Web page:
When I read this headline America Spends Billions on Remedial Education, two quotes came to mind.
The headline is Louise Ash’s summary of an Associated Press article in US News and World Report … which is actually a collection of excerpts and an interview based on Diploma to Nowhere, a report on the Strong American Schools website.
I’ve pulled some quotes from the website about reading and education so we can see just how much has changed. The year (in bold) is the date of the quote. The date of the data analyzed is older.
Quote 1: Emphasis on Reading Achievement
1996: “Only 37 percent of high school students score high enough on reading achievement tests to handle adequately college level material—yet almost 70 percent attempt college-level work.” [“The Baccalaureate Game: Is it Right for all Teens?” Phi Delta Kappan, April 1996, p. 528-534]
2008: “…a new study calculates, one-third of American college students have to enroll in remedial classes. ” [“Colleges Spend Billions to Prep Freshman,” US News and World Report, 15 September 2008 (online)]
Quote 2: How Much Remediation?
2004: For the Fall 2000 semester, 28 percent of entering freshman enrolled in remedial coursework: reading (11 percent), writing (14 percent), or mathematics (22 percent) …Fifty-one percent of students who took any remedial reading enrolled in four or more remedial courses, compared with 31 percent of students who took any remedial mathematics. [The Condition of Education, 2004, National Center for Education Statistics, US Department of Education, full cite available]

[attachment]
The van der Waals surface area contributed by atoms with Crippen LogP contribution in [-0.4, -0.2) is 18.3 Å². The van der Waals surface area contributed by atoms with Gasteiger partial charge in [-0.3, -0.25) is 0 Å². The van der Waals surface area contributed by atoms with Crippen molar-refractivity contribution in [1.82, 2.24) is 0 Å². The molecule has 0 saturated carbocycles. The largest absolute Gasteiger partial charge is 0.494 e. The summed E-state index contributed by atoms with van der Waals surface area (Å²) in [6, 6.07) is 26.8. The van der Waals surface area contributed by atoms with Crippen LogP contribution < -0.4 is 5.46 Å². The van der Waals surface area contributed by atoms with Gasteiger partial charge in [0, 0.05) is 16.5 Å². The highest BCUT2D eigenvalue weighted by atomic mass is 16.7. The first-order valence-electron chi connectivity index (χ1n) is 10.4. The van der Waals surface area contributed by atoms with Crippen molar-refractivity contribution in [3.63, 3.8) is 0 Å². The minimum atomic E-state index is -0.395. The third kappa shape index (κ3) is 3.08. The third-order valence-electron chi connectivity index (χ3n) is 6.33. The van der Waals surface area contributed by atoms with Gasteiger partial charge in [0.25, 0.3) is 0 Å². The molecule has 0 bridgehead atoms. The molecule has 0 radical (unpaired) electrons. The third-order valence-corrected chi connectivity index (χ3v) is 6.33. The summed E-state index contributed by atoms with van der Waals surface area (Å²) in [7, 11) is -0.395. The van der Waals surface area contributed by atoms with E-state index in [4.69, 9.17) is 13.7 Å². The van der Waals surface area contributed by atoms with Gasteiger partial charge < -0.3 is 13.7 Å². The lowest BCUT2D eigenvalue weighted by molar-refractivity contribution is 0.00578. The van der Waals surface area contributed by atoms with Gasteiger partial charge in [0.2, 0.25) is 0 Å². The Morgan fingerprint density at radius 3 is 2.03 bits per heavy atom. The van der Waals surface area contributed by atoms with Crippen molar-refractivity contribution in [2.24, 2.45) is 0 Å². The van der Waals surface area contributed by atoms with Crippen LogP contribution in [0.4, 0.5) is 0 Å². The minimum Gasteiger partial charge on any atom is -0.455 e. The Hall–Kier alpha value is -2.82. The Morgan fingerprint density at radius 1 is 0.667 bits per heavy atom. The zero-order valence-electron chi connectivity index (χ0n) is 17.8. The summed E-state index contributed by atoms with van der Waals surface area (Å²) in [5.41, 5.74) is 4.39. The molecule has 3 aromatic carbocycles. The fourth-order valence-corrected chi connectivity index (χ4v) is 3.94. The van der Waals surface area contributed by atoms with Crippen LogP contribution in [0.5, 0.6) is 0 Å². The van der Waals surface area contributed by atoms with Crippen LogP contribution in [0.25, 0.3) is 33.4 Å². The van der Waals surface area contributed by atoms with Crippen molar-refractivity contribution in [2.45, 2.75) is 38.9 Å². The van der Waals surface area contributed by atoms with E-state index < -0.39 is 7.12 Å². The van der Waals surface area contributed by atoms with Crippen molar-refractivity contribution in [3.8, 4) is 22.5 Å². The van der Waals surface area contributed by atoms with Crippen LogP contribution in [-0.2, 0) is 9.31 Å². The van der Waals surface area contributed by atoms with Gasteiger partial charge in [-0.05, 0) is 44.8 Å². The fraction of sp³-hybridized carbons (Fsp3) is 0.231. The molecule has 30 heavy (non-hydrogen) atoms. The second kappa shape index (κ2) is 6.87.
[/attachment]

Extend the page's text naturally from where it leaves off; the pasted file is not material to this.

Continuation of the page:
2008: “Conservative analysis of the data on college students in 2004 shows that: 43% of all students at public two-year institutions have enrolled in a remedial course. Twenty-nine percent of all students at public four-year institutions have enrolled in a remedial class … 64 percent of students enrolled in remedial education had to take more than one remedial course.” [Diploma to Nowhere, Executive Summary, p.7, 2008]
Before we start blaming NCLB for this debacle, let me add this.
In spite of numerous reform efforts, higher standards, twelve years under Democrats and eighteen under Republicans, there has been no significant change in students’ reading scores between 1971 and 2000. [Jay R. Campbell, Catherine M. Hombo, and John Mazzeo, NAEP 1999 Trends in Academic Progress: Three Decades of Student Performance, US Department of Education, 2000.]
Remember: These kids were entering college in the 1990s, 2000 and 2004. So they had been poorly served for at least 12 years before that!